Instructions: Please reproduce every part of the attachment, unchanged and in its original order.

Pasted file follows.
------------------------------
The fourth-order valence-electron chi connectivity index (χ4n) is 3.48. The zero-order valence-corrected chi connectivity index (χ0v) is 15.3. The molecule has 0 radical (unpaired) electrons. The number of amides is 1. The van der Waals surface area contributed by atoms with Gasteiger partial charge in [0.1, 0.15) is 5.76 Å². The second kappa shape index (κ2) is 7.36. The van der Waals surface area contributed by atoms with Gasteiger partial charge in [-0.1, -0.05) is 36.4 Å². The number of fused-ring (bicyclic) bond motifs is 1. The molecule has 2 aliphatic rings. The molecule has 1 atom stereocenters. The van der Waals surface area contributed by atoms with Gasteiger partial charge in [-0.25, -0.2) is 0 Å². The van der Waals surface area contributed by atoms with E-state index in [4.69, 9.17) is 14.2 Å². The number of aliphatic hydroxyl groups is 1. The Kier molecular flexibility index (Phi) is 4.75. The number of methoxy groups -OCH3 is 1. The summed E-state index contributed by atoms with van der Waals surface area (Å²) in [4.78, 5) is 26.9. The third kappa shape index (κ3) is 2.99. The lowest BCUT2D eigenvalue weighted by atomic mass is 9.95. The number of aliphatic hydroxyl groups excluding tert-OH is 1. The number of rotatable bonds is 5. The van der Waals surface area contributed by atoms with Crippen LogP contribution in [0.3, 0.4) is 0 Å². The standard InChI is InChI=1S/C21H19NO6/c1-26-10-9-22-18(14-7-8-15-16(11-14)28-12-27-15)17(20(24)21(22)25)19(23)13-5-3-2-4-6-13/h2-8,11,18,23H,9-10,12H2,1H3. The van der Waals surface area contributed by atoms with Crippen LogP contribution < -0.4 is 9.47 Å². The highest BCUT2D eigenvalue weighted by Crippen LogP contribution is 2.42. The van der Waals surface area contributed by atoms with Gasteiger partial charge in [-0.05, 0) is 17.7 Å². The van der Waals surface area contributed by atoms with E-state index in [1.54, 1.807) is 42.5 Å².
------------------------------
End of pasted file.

The fourth-order valence-electron chi connectivity index (χ4n) is 3.48. The zero-order valence-corrected chi connectivity index (χ0v) is 15.3. The molecule has 0 radical (unpaired) electrons. The number of amides is 1. The van der Waals surface area contributed by atoms with Gasteiger partial charge in [0.1, 0.15) is 5.76 Å². The second kappa shape index (κ2) is 7.36. The van der Waals surface area contributed by atoms with Gasteiger partial charge in [-0.1, -0.05) is 36.4 Å². The number of fused-ring (bicyclic) bond motifs is 1. The molecule has 2 aliphatic rings. The molecule has 1 atom stereocenters. The van der Waals surface area contributed by atoms with Gasteiger partial charge in [-0.25, -0.2) is 0 Å². The van der Waals surface area contributed by atoms with E-state index in [4.69, 9.17) is 14.2 Å². The number of aliphatic hydroxyl groups is 1. The Kier molecular flexibility index (Phi) is 4.75. The number of methoxy groups -OCH3 is 1. The summed E-state index contributed by atoms with van der Waals surface area (Å²) in [4.78, 5) is 26.9. The third kappa shape index (κ3) is 2.99. The lowest BCUT2D eigenvalue weighted by atomic mass is 9.95. The number of aliphatic hydroxyl groups excluding tert-OH is 1. The number of rotatable bonds is 5. The van der Waals surface area contributed by atoms with Crippen LogP contribution in [0.3, 0.4) is 0 Å². The standard InChI is InChI=1S/C21H19NO6/c1-26-10-9-22-18(14-7-8-15-16(11-14)28-12-27-15)17(20(24)21(22)25)19(23)13-5-3-2-4-6-13/h2-8,11,18,23H,9-10,12H2,1H3. The van der Waals surface area contributed by atoms with Crippen LogP contribution < -0.4 is 9.47 Å². The highest BCUT2D eigenvalue weighted by Crippen LogP contribution is 2.42. The van der Waals surface area contributed by atoms with Gasteiger partial charge in [-0.05, 0) is 17.7 Å². The van der Waals surface area contributed by atoms with E-state index in [1.54, 1.807) is 42.5 Å².